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1:10:23
A unique chance to watch the live progression of the making of a Hubble image! We'll select an image to follow over the course of the following webcasts, showing you the steps along the way as it goes from raw data to a full-color picture. And we'll talk with people who bring Hubble's fantastic images to the public. Part 2 of the previous program.

0:38:20
Hubble's pictures have changed our understanding of the galaxy. Here we meet scientists who show us how their images have led to new discoveries, then check in on our own imaging project and track its progress.

0:54:09
How much time does an astronomer need to get that great picture? We'll talk with scientists about how they determine their experiments, and learn what it takes to make their case for a few minutes of the telescope's time.

0:16:04
Nine Aim High students explore shadow and light, and build their own energy machines. In this webcast, the students delve into energy transference and alternative energy sources like solar cells and wind power.

0:01:01
On November 15th, 1999, for the first time in 25 years, the planet Mercury passed between us (in the western hemisphere) and the sun--an event known as a "transit." Here is one of five short streaming videos detailing the event.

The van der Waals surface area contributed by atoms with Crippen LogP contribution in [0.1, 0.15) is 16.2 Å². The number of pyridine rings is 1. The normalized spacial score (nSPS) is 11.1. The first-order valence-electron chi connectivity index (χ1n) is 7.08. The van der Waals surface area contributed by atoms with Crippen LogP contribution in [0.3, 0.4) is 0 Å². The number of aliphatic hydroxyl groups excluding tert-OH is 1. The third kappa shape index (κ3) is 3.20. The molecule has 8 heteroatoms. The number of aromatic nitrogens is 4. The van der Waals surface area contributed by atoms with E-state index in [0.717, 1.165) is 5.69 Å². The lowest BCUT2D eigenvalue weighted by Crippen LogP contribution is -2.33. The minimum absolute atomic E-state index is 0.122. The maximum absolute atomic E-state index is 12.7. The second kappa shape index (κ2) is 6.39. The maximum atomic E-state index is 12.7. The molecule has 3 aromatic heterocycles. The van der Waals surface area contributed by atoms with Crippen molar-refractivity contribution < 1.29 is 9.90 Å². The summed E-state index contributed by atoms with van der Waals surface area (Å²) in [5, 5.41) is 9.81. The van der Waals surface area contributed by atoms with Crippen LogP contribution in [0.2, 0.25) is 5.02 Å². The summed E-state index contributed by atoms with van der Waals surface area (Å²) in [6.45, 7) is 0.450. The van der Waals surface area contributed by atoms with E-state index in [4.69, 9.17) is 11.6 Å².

0:02:02
On November 15th, 1999, for the first time in 25 years, the planet Mercury passed between us (in the western hemisphere) and the sun--an event known as a "transit." Here is one of five short streaming videos detailing the event.

0:01:01
On November 15th, 1999, for the first time in 25 years, the planet Mercury passed between us (in the western hemisphere) and the sun--an event known as a "transit." Here is one of five short streaming videos detailing the event.

0:02:02
On November 15th, 1999, for the first time in 25 years, the planet Mercury passed between us (in the western hemisphere) and the sun--an event known as a "transit." Here is one of five short streaming videos detailing the event.

0:02:02
On November 15th, 1999, for the first time in 25 years, the planet Mercury passed between us (in the western hemisphere) and the sun--an event known as a "transit." Here is one of five short streaming videos detailing the event.

2:00:05
On August 11, 1999, 3:00 a.m. Pacific Standard Time, the Exploratorium presented a live Webcast of a total solar eclipse that passed across Europe and Asia. The program included direct satellite communication with our expedition team, reporting from a crowded square in Amasya, Turkey, a town along the path of totality.